Lily Iona MacKenzie gives us a lovely story.
After meeting Bubbles, the stereotypical older, tired grandmother character is tossed out the door. Bubbles not only defies tradition, she is the complete antithesis of the typical elderly character. “Her blue eyes aren’t glazed over with cataracts as with some older people but look bright—alive.” She is boisterous, confident, and comfortable in her own skin. Bubbles is unafraid to engage in activities that are often considered reserved for a younger generation. When Bubbles travels to Mexico, she flirts without reservation, unconcerned that the recipients are many years her junior. Her complete unabashed attitude when it comes to romance and attraction is certainly one of the more endearing aspects of her character. It may be this prominence of Bubbles’s personality, however, that makes her daughter seem almost lackluster in comparison. Feather is the reticent, withdrawn counterpart to Bubbles’s outlandish actions and uncensored verbiage, and in many cases, seems to be controlled by Bubbles. It’s oftentimes unclear what Feather’s goals are, as much of the main action of the story centers on her mother. I did enjoy the jumps back in time to Bubble’s youth and family in Scotland. There was heart and warmth to Anne and Malcolm.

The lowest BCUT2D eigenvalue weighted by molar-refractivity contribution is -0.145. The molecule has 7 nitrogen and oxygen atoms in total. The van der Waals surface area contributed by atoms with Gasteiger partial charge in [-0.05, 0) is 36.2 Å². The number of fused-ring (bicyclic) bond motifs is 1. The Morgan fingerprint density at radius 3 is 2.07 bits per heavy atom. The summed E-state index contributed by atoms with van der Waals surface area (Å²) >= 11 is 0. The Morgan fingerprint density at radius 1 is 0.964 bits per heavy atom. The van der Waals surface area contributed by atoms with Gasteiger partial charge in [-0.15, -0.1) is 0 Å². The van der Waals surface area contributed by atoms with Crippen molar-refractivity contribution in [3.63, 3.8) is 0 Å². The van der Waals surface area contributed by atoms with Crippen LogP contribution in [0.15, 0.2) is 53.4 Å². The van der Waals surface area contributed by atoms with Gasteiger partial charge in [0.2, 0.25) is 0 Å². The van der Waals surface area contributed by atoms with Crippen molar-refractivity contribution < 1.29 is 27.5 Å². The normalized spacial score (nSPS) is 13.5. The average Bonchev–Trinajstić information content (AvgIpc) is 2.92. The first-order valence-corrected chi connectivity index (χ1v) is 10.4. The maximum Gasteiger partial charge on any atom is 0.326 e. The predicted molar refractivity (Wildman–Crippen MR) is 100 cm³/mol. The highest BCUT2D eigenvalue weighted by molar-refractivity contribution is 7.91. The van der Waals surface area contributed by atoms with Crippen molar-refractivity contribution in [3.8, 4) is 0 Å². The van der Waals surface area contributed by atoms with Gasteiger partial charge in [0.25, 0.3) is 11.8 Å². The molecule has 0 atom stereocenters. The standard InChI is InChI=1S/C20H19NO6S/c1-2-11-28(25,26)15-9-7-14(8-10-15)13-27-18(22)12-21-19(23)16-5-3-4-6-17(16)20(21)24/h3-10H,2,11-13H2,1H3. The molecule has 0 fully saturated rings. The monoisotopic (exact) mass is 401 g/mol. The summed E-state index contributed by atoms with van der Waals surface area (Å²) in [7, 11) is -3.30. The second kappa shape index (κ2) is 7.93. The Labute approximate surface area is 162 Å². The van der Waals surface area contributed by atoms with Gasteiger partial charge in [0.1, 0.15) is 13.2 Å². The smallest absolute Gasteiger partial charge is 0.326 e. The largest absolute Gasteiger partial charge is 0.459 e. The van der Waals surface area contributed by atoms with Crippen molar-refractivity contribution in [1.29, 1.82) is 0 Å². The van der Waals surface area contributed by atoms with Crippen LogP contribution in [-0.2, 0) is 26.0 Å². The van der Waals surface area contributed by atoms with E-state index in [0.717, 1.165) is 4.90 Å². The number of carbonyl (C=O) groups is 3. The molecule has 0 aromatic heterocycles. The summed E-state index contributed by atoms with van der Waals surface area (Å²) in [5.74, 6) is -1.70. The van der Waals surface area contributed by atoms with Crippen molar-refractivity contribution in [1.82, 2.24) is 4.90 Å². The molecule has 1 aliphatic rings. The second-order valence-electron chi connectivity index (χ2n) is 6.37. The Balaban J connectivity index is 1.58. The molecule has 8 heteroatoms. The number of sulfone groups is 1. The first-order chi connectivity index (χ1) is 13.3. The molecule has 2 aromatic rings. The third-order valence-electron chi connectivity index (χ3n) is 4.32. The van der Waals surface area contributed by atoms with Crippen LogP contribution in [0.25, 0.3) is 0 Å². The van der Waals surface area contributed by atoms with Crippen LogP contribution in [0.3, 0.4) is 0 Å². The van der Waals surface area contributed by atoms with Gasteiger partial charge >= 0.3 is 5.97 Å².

While the narration is colorful and strong and the story has a solid foundation, the omniscient POV limited my connection to the main characters and was a little hard to follow at times. In fact, I often had trouble distinguishing between the two voices and adjusting to the quick shifts in time, which is why I recommend listening to the audio version. The narrator, Anna Crowe, did a fantastic job. Look her up here: http://www.crowecreative.com/audio and listen to a demo of her voice. Her clear, soothing tones took such good care of the words and helped to clarify transitions, time changes, and separation of characters.
Beneath the plot line of Bubbles and her mission to properly care for her mother’s ashes—this story is, at its heart, a tale of a mother and daughter and their journey to rebuild and strengthen a fractured relationship while finding themselves in the process. Both women come of age through individual experiences (a wild celebration as a fertility deity for one, a hot shaman for the other), and both come into their own as mother and daughter. Whether Bubbles’s antics amuse you, horrify you, or both, you are sure to find laughs and maybe even a few tears in the grown-up version of a bildungsroman that is sure to prove that age is truly just a number.
Bone Songs, a novel, coming in spring 2017
Freefall: A Divine Comedy, coming in 2018